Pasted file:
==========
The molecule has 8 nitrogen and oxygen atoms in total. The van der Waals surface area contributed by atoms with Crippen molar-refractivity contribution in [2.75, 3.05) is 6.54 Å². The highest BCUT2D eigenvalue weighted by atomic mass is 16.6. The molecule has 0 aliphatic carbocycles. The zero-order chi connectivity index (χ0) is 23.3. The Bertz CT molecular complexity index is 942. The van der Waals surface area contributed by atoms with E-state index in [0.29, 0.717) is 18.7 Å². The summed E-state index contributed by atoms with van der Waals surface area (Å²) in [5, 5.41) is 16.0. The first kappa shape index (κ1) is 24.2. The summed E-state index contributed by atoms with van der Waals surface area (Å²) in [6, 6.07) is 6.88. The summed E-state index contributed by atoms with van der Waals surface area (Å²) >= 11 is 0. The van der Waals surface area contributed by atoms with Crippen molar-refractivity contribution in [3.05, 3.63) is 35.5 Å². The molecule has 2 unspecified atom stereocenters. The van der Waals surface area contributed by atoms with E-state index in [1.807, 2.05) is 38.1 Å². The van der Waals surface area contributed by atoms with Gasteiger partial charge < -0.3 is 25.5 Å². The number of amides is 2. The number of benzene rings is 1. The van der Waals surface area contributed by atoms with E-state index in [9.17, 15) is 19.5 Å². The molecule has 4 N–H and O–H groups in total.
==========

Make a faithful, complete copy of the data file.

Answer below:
The molecule has 8 nitrogen and oxygen atoms in total. The van der Waals surface area contributed by atoms with Crippen molar-refractivity contribution in [2.75, 3.05) is 6.54 Å². The highest BCUT2D eigenvalue weighted by atomic mass is 16.6. The molecule has 0 aliphatic carbocycles. The zero-order chi connectivity index (χ0) is 23.3. The Bertz CT molecular complexity index is 942. The van der Waals surface area contributed by atoms with E-state index in [0.29, 0.717) is 18.7 Å². The summed E-state index contributed by atoms with van der Waals surface area (Å²) in [5, 5.41) is 16.0. The first kappa shape index (κ1) is 24.2. The summed E-state index contributed by atoms with van der Waals surface area (Å²) in [6, 6.07) is 6.88. The summed E-state index contributed by atoms with van der Waals surface area (Å²) >= 11 is 0. The van der Waals surface area contributed by atoms with Crippen molar-refractivity contribution in [3.05, 3.63) is 35.5 Å². The molecule has 2 unspecified atom stereocenters. The van der Waals surface area contributed by atoms with E-state index in [1.807, 2.05) is 38.1 Å². The van der Waals surface area contributed by atoms with Gasteiger partial charge < -0.3 is 25.5 Å². The number of amides is 2. The number of benzene rings is 1. The van der Waals surface area contributed by atoms with E-state index in [9.17, 15) is 19.5 Å². The molecule has 4 N–H and O–H groups in total.